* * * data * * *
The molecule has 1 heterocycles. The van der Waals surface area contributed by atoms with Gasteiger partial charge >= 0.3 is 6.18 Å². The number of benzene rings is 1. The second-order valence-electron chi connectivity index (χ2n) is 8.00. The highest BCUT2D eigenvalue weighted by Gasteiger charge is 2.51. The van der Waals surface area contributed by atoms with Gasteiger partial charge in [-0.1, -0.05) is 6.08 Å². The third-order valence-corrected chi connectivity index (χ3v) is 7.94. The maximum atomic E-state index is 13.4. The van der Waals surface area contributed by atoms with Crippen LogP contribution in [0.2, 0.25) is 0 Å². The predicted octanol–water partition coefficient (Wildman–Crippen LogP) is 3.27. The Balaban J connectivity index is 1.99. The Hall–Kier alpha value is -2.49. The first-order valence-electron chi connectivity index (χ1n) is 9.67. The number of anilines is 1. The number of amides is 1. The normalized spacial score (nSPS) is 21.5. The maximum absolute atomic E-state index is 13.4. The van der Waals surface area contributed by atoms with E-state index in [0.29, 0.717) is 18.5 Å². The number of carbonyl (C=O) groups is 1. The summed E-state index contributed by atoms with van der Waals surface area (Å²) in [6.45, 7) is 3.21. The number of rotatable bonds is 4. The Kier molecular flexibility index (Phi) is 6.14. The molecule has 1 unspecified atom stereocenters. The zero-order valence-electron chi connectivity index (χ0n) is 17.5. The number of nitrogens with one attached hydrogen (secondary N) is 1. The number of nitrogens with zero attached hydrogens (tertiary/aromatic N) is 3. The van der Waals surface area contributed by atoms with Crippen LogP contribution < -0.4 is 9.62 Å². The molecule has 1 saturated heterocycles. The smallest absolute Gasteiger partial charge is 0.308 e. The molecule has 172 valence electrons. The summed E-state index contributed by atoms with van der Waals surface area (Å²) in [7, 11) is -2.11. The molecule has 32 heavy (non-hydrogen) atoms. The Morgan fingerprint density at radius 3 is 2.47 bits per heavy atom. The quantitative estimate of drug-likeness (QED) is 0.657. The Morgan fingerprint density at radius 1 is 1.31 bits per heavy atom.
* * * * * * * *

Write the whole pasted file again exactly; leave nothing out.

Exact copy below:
The molecule has 1 heterocycles. The van der Waals surface area contributed by atoms with Gasteiger partial charge >= 0.3 is 6.18 Å². The number of benzene rings is 1. The second-order valence-electron chi connectivity index (χ2n) is 8.00. The highest BCUT2D eigenvalue weighted by Gasteiger charge is 2.51. The van der Waals surface area contributed by atoms with Gasteiger partial charge in [-0.1, -0.05) is 6.08 Å². The third-order valence-corrected chi connectivity index (χ3v) is 7.94. The maximum atomic E-state index is 13.4. The van der Waals surface area contributed by atoms with Crippen LogP contribution in [0.2, 0.25) is 0 Å². The predicted octanol–water partition coefficient (Wildman–Crippen LogP) is 3.27. The Balaban J connectivity index is 1.99. The Hall–Kier alpha value is -2.49. The first-order valence-electron chi connectivity index (χ1n) is 9.67. The number of anilines is 1. The number of amides is 1. The normalized spacial score (nSPS) is 21.5. The maximum absolute atomic E-state index is 13.4. The van der Waals surface area contributed by atoms with E-state index in [0.29, 0.717) is 18.5 Å². The number of carbonyl (C=O) groups is 1. The summed E-state index contributed by atoms with van der Waals surface area (Å²) in [6.45, 7) is 3.21. The number of rotatable bonds is 4. The Kier molecular flexibility index (Phi) is 6.14. The molecule has 1 unspecified atom stereocenters. The zero-order valence-electron chi connectivity index (χ0n) is 17.5. The number of nitrogens with one attached hydrogen (secondary N) is 1. The number of nitrogens with zero attached hydrogens (tertiary/aromatic N) is 3. The van der Waals surface area contributed by atoms with Crippen LogP contribution < -0.4 is 9.62 Å². The molecule has 1 saturated heterocycles. The smallest absolute Gasteiger partial charge is 0.308 e. The molecule has 172 valence electrons. The summed E-state index contributed by atoms with van der Waals surface area (Å²) in [7, 11) is -2.11. The molecule has 32 heavy (non-hydrogen) atoms. The Morgan fingerprint density at radius 3 is 2.47 bits per heavy atom. The quantitative estimate of drug-likeness (QED) is 0.657. The Morgan fingerprint density at radius 1 is 1.31 bits per heavy atom.